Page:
Diplomacy: Theory and Practice, 5th ed. – Online updating pages
Chapter 7: Telecommunications
p. 104: published ‘read-outs’ of telephone conversations. There is a good example of this practice on the website of the Japanese foreign ministry (see Further reading below), on which they are described as ‘overviews’. The website page I cite lists the ‘telephone talks’ held from 6 to 7 January 2016 (chiefly at foreign minister level but at the ‘summit’ with Washington) between Japan and its more powerful friends immediately following confirmation of North Korea’s latest nuclear test. The time of each call is logged, together with its duration and the main points fit for publication that emerged.
p. 105, circumstances in which phone calls are valuable: when an apology needs urgently to be made at a high – even the highest – level. This came home to me when reading Hillary Clinton’s account of how she coped with the fall-out of the Wikileaks release of all of those sensitive US diplomatic cables in 2010, some of which were highly embarrassing: ‘It would be a long Thanksgiving holiday,’ she wrote, ‘working the phones and offering apologies. Over the coming days I spoke with many Foreign Ministers, one Prime Minister, and one President. These calls covered other issues as well, but in every conversation I explained the impending release of the secret cables and asked for their understanding … most were gracious … The in-person conversations were harder …’ (see Clinton, Hard Choices, p. 554). You will also have noticed how quickly the Russian and Turkish leaders get on the phone to each other in order to apologise; for example, for a Russian ambassador assassinated by a Turkish policeman, Turkish soldiers killed by Russian ‘friendly fire’ in Syria.
pp. 106-7, phone calls between friends and allies: I didn’t allow for someone like Donald (‘alternative facts’) Trump becoming US president (sigh) and using the telephone to try bullying the prime minister of Australia, one of America’s firmest allies, only days after assuming office. It’s also instructive to compare the Washington Post‘s well-sourced account of this call with the official ‘readout‘. See also the Post‘s follow-up article here and NYT article in Further reading below.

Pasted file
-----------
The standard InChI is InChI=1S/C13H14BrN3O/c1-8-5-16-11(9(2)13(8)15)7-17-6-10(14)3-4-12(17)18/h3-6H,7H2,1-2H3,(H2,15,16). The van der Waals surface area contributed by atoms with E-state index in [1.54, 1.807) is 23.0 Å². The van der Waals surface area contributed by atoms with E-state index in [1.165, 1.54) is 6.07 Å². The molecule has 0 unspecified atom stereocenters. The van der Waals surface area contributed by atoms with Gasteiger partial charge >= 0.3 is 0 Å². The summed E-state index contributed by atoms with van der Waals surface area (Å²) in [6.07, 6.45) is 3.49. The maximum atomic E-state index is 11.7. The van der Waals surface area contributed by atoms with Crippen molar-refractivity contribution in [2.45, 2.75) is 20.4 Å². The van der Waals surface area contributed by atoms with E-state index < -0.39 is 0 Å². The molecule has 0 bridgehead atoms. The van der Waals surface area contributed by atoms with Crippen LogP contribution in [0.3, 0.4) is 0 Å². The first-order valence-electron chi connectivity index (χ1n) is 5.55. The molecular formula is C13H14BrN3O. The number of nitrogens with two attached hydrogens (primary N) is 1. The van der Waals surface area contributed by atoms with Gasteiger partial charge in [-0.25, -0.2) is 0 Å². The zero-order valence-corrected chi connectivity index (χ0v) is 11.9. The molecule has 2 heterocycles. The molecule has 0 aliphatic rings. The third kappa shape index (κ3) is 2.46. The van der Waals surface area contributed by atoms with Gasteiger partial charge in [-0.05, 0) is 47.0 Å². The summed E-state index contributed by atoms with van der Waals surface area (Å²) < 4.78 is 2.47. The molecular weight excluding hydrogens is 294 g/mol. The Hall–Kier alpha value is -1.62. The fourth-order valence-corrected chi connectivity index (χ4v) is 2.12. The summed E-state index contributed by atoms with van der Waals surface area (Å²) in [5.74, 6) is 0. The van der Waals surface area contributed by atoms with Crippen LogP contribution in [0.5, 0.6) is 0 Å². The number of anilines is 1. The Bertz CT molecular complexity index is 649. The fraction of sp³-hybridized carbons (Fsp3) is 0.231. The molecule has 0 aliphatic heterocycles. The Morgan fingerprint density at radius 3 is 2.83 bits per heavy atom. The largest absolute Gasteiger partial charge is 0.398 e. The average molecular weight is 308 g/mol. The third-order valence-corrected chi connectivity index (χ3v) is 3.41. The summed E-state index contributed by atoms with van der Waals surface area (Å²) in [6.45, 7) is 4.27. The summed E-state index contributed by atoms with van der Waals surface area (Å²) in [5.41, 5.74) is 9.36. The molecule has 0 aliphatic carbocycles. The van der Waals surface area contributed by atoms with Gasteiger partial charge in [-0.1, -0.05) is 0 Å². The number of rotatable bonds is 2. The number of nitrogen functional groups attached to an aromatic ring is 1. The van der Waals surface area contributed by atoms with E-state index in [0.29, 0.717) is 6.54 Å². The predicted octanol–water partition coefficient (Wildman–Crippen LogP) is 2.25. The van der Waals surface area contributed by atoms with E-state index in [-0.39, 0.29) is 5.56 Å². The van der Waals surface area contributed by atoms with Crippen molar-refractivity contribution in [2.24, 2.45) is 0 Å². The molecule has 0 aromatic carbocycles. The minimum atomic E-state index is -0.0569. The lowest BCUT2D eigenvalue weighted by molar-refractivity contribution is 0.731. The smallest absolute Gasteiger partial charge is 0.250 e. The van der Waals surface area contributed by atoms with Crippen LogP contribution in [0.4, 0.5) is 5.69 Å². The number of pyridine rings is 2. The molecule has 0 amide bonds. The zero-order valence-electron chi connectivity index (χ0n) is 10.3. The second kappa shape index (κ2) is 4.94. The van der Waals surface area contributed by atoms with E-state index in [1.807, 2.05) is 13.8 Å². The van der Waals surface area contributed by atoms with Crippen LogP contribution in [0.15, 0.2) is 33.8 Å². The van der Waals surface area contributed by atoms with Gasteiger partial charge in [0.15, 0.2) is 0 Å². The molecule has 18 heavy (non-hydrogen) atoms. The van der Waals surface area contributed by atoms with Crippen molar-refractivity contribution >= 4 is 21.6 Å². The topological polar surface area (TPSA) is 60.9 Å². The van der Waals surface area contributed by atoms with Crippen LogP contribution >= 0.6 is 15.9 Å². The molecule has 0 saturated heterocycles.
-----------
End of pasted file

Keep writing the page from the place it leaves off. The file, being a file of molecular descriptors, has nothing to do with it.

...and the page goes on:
p. 108: Video-conferencing. I forgot to make the obvious point that another advantage of video-conferencing is that it avoids the often difficult arguments in prenegotiations over choice of a venue for (physical) face-to-face talks, as discussed on pp. 36-40.
p. 110: Another reason why video-conferencing is likely to continue to stutter is that its limitations compared to (physical) face-to-face conferences are also being emphasized by the powerful commercial aviation industry lobby, fronted globally by the Air Transport Action Group (ATAG). See, for example, the page of Enviro.Aero (a website it funds) commenting on the UN Climate Summit 2014 (Further reading below): ‘While video-conferencing meet
p. 112: WhatsApp, Facebook’s instant messaging service must be added to this catalogue of multiplying ‘other means’. For at least two years, this has been popular as a valuable means of rapid, secret communication inside as well as in the immediate vicinity of rooms where negotiations are taking place. This is in large part because of its reliable end-to-end encryption and its use of Wi-Fi in places where texting is impossible because mobile phone signals are weak or non-existent.
Further reading: additions and links
Center for Responsive Politics, ‘Air Transport’
Clinton, Hillary Rodham, Hard Choices (Simon and Schuster, 2014)
Enviro.Aero [ATAG-funded], United Nations Climate Summit 2014/International Diplomacy Made Possible
The Guardian, ‘The rise and rise of international diplomacy by WhatsApp’, 4 November 2016
Japanese Ministry of Foreign Affairs, ‘Nuclear Test by North Korea/Cooperation with the Countries Concerned
New York Times, ‘U.S.-Australia Rift Is Possible After Trump Ends Call With Prime Minister’, 2 February 2017